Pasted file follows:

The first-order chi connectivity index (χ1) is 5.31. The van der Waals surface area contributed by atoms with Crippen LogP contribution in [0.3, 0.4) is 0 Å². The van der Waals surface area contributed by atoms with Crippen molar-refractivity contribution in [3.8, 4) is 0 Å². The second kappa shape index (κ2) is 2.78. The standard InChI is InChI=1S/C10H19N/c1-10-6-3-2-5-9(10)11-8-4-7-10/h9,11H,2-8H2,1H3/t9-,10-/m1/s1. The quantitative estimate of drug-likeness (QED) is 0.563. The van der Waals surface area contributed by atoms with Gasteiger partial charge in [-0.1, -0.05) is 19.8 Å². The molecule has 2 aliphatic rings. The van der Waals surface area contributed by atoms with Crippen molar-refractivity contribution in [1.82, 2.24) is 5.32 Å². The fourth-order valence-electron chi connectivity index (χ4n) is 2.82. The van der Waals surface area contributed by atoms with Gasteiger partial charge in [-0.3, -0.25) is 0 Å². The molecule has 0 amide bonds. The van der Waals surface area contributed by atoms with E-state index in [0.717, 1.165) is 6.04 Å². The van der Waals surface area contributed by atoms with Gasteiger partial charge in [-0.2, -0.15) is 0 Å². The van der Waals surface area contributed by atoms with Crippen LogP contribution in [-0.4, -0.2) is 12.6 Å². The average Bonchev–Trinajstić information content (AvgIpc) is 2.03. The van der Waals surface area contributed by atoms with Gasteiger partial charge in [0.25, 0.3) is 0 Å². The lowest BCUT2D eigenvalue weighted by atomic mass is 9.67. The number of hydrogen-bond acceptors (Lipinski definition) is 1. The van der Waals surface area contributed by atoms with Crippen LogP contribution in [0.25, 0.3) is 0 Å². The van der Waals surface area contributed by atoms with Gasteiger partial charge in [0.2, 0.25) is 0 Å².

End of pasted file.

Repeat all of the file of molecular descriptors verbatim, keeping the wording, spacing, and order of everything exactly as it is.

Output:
The first-order chi connectivity index (χ1) is 5.31. The van der Waals surface area contributed by atoms with Crippen LogP contribution in [0.3, 0.4) is 0 Å². The van der Waals surface area contributed by atoms with Crippen molar-refractivity contribution in [3.8, 4) is 0 Å². The second kappa shape index (κ2) is 2.78. The standard InChI is InChI=1S/C10H19N/c1-10-6-3-2-5-9(10)11-8-4-7-10/h9,11H,2-8H2,1H3/t9-,10-/m1/s1. The quantitative estimate of drug-likeness (QED) is 0.563. The van der Waals surface area contributed by atoms with Gasteiger partial charge in [-0.1, -0.05) is 19.8 Å². The molecule has 2 aliphatic rings. The van der Waals surface area contributed by atoms with Crippen molar-refractivity contribution in [1.82, 2.24) is 5.32 Å². The fourth-order valence-electron chi connectivity index (χ4n) is 2.82. The van der Waals surface area contributed by atoms with Gasteiger partial charge in [-0.3, -0.25) is 0 Å². The molecule has 0 amide bonds. The van der Waals surface area contributed by atoms with E-state index in [0.717, 1.165) is 6.04 Å². The van der Waals surface area contributed by atoms with Gasteiger partial charge in [-0.2, -0.15) is 0 Å². The van der Waals surface area contributed by atoms with Crippen LogP contribution in [-0.4, -0.2) is 12.6 Å². The average Bonchev–Trinajstić information content (AvgIpc) is 2.03. The van der Waals surface area contributed by atoms with Gasteiger partial charge in [0.25, 0.3) is 0 Å². The lowest BCUT2D eigenvalue weighted by atomic mass is 9.67. The number of hydrogen-bond acceptors (Lipinski definition) is 1. The van der Waals surface area contributed by atoms with Crippen LogP contribution in [0.25, 0.3) is 0 Å². The van der Waals surface area contributed by atoms with Gasteiger partial charge in [0.2, 0.25) is 0 Å².